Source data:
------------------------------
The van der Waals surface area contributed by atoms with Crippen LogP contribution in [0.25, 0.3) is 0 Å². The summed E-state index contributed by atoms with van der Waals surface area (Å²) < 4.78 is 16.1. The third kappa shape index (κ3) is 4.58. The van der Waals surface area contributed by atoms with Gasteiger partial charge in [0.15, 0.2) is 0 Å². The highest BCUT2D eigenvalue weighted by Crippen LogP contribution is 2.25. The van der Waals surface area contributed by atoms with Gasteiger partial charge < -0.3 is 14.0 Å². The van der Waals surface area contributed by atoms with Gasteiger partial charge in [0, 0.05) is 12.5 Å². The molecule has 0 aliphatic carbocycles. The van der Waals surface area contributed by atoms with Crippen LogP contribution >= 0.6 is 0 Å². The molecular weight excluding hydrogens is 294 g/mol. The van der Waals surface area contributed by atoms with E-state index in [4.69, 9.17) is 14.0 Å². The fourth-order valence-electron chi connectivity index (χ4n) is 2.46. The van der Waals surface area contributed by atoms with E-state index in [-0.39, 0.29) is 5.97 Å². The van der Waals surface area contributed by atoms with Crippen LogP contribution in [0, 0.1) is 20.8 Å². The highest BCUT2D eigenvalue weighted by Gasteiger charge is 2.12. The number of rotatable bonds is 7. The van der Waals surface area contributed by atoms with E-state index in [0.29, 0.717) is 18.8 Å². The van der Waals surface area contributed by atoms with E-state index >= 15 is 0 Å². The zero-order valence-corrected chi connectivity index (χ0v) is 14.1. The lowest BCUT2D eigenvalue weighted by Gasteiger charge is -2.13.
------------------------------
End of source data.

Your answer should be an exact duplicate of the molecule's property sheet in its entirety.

The van der Waals surface area contributed by atoms with Crippen LogP contribution in [0.25, 0.3) is 0 Å². The summed E-state index contributed by atoms with van der Waals surface area (Å²) < 4.78 is 16.1. The third kappa shape index (κ3) is 4.58. The van der Waals surface area contributed by atoms with Gasteiger partial charge in [0.15, 0.2) is 0 Å². The highest BCUT2D eigenvalue weighted by Crippen LogP contribution is 2.25. The van der Waals surface area contributed by atoms with Gasteiger partial charge < -0.3 is 14.0 Å². The van der Waals surface area contributed by atoms with Gasteiger partial charge in [0, 0.05) is 12.5 Å². The molecule has 0 aliphatic carbocycles. The van der Waals surface area contributed by atoms with Crippen LogP contribution >= 0.6 is 0 Å². The molecular weight excluding hydrogens is 294 g/mol. The van der Waals surface area contributed by atoms with E-state index in [4.69, 9.17) is 14.0 Å². The fourth-order valence-electron chi connectivity index (χ4n) is 2.46. The van der Waals surface area contributed by atoms with E-state index in [-0.39, 0.29) is 5.97 Å². The van der Waals surface area contributed by atoms with Crippen LogP contribution in [0, 0.1) is 20.8 Å². The highest BCUT2D eigenvalue weighted by Gasteiger charge is 2.12. The number of rotatable bonds is 7. The van der Waals surface area contributed by atoms with E-state index in [0.29, 0.717) is 18.8 Å². The van der Waals surface area contributed by atoms with E-state index >= 15 is 0 Å². The zero-order valence-corrected chi connectivity index (χ0v) is 14.1. The lowest BCUT2D eigenvalue weighted by Gasteiger charge is -2.13.